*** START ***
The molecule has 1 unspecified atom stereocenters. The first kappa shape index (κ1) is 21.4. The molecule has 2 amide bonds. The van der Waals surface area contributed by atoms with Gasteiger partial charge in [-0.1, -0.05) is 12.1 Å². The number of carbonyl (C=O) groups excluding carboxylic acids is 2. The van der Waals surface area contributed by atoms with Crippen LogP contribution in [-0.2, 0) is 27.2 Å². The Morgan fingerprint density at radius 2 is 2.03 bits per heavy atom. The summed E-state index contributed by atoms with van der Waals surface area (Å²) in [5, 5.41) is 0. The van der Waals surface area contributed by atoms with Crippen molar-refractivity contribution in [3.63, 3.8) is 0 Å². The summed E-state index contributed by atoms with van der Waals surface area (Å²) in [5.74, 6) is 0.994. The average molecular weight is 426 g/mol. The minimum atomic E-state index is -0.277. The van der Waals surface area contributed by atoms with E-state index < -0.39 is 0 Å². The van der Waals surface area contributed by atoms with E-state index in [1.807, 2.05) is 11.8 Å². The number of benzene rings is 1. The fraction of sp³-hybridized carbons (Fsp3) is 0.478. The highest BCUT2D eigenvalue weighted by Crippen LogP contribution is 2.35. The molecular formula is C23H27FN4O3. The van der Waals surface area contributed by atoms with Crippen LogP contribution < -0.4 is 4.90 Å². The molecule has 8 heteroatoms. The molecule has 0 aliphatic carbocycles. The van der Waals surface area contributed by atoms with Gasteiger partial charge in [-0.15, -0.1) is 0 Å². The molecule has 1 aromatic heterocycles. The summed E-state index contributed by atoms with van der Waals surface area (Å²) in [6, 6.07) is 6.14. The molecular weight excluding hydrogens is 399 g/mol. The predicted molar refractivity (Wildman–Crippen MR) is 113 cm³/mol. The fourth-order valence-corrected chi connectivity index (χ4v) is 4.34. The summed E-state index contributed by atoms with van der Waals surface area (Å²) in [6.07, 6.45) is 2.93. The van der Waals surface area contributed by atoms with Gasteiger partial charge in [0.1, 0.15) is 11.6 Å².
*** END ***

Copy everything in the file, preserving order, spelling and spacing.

The molecule has 1 unspecified atom stereocenters. The first kappa shape index (κ1) is 21.4. The molecule has 2 amide bonds. The van der Waals surface area contributed by atoms with Gasteiger partial charge in [-0.1, -0.05) is 12.1 Å². The number of carbonyl (C=O) groups excluding carboxylic acids is 2. The van der Waals surface area contributed by atoms with Crippen LogP contribution in [-0.2, 0) is 27.2 Å². The Morgan fingerprint density at radius 2 is 2.03 bits per heavy atom. The summed E-state index contributed by atoms with van der Waals surface area (Å²) in [5, 5.41) is 0. The van der Waals surface area contributed by atoms with Crippen molar-refractivity contribution in [3.63, 3.8) is 0 Å². The summed E-state index contributed by atoms with van der Waals surface area (Å²) in [5.74, 6) is 0.994. The average molecular weight is 426 g/mol. The minimum atomic E-state index is -0.277. The van der Waals surface area contributed by atoms with E-state index < -0.39 is 0 Å². The van der Waals surface area contributed by atoms with E-state index in [1.807, 2.05) is 11.8 Å². The number of benzene rings is 1. The fraction of sp³-hybridized carbons (Fsp3) is 0.478. The highest BCUT2D eigenvalue weighted by Crippen LogP contribution is 2.35. The molecular formula is C23H27FN4O3. The van der Waals surface area contributed by atoms with Crippen LogP contribution < -0.4 is 4.90 Å². The molecule has 8 heteroatoms. The molecule has 0 aliphatic carbocycles. The van der Waals surface area contributed by atoms with Gasteiger partial charge in [-0.15, -0.1) is 0 Å². The molecule has 1 aromatic heterocycles. The summed E-state index contributed by atoms with van der Waals surface area (Å²) in [6, 6.07) is 6.14. The molecular weight excluding hydrogens is 399 g/mol. The predicted molar refractivity (Wildman–Crippen MR) is 113 cm³/mol. The fourth-order valence-corrected chi connectivity index (χ4v) is 4.34. The summed E-state index contributed by atoms with van der Waals surface area (Å²) in [6.07, 6.45) is 2.93. The van der Waals surface area contributed by atoms with Gasteiger partial charge in [0.1, 0.15) is 11.6 Å².